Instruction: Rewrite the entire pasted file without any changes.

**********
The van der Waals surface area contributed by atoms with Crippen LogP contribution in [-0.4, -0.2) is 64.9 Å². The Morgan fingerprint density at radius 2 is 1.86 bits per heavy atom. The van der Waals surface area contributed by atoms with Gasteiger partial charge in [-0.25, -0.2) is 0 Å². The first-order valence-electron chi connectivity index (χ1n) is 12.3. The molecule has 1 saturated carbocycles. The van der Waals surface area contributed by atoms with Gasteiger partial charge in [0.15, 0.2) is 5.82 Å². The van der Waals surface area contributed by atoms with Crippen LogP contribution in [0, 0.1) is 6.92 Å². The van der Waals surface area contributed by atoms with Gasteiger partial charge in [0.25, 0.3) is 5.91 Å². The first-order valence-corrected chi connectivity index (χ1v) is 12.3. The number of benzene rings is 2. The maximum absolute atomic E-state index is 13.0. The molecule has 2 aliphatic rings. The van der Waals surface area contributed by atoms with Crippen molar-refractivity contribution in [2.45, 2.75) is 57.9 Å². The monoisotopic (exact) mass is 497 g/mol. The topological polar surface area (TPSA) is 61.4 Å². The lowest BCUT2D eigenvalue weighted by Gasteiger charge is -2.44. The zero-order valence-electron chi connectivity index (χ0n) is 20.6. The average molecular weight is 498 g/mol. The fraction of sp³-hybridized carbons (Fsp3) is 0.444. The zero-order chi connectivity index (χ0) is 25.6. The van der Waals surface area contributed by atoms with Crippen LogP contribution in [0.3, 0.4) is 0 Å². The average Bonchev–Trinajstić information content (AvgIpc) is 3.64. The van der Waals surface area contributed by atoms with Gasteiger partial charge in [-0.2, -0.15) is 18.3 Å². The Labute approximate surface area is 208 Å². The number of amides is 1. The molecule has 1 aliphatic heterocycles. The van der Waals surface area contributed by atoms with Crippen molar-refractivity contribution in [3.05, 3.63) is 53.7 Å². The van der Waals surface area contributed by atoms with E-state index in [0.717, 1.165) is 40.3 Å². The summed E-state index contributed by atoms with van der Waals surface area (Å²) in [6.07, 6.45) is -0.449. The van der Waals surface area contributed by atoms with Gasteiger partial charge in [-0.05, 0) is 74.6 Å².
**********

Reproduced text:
The van der Waals surface area contributed by atoms with Crippen LogP contribution in [-0.4, -0.2) is 64.9 Å². The Morgan fingerprint density at radius 2 is 1.86 bits per heavy atom. The van der Waals surface area contributed by atoms with Gasteiger partial charge in [-0.25, -0.2) is 0 Å². The first-order valence-electron chi connectivity index (χ1n) is 12.3. The molecule has 1 saturated carbocycles. The van der Waals surface area contributed by atoms with Gasteiger partial charge in [0.15, 0.2) is 5.82 Å². The van der Waals surface area contributed by atoms with Crippen LogP contribution in [0, 0.1) is 6.92 Å². The van der Waals surface area contributed by atoms with Gasteiger partial charge in [0.25, 0.3) is 5.91 Å². The first-order valence-corrected chi connectivity index (χ1v) is 12.3. The number of benzene rings is 2. The maximum absolute atomic E-state index is 13.0. The molecule has 2 aliphatic rings. The van der Waals surface area contributed by atoms with Crippen molar-refractivity contribution in [2.45, 2.75) is 57.9 Å². The monoisotopic (exact) mass is 497 g/mol. The topological polar surface area (TPSA) is 61.4 Å². The lowest BCUT2D eigenvalue weighted by Gasteiger charge is -2.44. The zero-order valence-electron chi connectivity index (χ0n) is 20.6. The average molecular weight is 498 g/mol. The fraction of sp³-hybridized carbons (Fsp3) is 0.444. The zero-order chi connectivity index (χ0) is 25.6. The van der Waals surface area contributed by atoms with Crippen LogP contribution in [0.3, 0.4) is 0 Å². The average Bonchev–Trinajstić information content (AvgIpc) is 3.64. The van der Waals surface area contributed by atoms with Gasteiger partial charge in [-0.2, -0.15) is 18.3 Å². The Labute approximate surface area is 208 Å². The number of amides is 1. The molecule has 1 aliphatic heterocycles. The van der Waals surface area contributed by atoms with Crippen molar-refractivity contribution in [3.05, 3.63) is 53.7 Å². The van der Waals surface area contributed by atoms with E-state index in [0.717, 1.165) is 40.3 Å². The summed E-state index contributed by atoms with van der Waals surface area (Å²) in [6.07, 6.45) is -0.449. The van der Waals surface area contributed by atoms with Gasteiger partial charge in [-0.05, 0) is 74.6 Å².